Over the past few years, artists have become increasingly concerned with environmentalism and climate change. But at the end of the 1960s, Arte Povera artists were already thinking about trees, water, and indiscriminate urbanization. They were deeply concerned with a relentlessly widening gap between nature and culture that lies at the core of today’s ecological crisis. But unlike the Land Artists of the 1960s who often intervened on the landscape with monolithic gestures, the Italian pioneers of Arte Povera attempted to mediate the nature and culture divide on a more personal and intimate scale.
It is in this context that artists like Marisa Merz, Giuseppe Penone, Michelangelo Pistoletto, and Jannis Kounellis sought to dismantle the hierarchies and values of classical and modern art alike to incorporate the rawness of “poor materials” in their work. A desire to drag the messiness of the real world into the gallery space led to a truly groundbreaking and disenchanted questioning of urgent topics like environmental concern and capitalist exploitation.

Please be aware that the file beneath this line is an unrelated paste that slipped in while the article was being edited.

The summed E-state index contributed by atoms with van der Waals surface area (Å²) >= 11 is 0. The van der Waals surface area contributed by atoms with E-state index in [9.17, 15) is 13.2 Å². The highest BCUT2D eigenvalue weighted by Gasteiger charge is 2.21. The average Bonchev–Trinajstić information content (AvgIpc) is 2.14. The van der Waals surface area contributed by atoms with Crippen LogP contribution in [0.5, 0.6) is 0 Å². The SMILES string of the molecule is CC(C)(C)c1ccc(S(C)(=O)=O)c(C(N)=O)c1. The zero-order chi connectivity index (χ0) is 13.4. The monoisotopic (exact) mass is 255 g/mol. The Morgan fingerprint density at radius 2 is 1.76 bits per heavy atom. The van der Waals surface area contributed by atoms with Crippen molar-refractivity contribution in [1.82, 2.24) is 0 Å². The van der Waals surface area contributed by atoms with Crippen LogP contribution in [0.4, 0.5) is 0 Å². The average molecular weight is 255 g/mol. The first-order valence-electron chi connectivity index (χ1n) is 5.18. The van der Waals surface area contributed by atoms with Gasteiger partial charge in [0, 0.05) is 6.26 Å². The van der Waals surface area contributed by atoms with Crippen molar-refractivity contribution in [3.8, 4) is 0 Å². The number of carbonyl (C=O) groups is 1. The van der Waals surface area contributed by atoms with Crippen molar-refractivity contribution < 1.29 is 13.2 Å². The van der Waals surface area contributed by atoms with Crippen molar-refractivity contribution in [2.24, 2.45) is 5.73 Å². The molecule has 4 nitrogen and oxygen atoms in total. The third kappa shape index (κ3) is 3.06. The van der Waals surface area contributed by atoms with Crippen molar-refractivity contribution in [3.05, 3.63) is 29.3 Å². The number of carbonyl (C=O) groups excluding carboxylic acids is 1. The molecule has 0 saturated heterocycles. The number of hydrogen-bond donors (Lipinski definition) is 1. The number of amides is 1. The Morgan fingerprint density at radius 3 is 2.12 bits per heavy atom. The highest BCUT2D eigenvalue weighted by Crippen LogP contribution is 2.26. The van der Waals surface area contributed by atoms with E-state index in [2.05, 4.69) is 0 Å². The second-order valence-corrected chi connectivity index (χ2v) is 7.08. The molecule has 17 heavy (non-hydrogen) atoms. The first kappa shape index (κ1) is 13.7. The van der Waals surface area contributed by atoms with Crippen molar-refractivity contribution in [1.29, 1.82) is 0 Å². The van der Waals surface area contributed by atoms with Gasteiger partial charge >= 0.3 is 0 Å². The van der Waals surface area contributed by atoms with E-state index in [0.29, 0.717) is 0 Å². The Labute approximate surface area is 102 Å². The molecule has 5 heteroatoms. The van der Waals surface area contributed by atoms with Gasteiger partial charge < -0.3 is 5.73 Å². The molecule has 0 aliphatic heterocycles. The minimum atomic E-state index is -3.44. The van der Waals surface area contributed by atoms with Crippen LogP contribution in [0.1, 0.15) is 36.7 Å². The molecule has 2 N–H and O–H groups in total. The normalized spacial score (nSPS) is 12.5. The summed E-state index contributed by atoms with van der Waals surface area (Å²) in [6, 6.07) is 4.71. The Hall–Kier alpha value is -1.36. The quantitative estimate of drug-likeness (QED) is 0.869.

This is the third and final lecture of a series that explores the key artists and major innovations introduced by Arte Povera. The series has looked at the international and local historical contexts from which Arte Povera emerged, starting from an exploration of the philosophical and artistic ideas that linked Northern Italy to France and the rest of the world.
Giovanni Aloi is an art historian in modern and contemporary art. He currently teaches at the School of the Art Institute of Chicago, Sotheby's Institute of Art New York and London, and Tate Galleries. He regularly lectures on modern and contemporary art at the Art Institute of Chicago. His work has been translated in Italian, Chinese, French, Russian, Polish, and Spanish.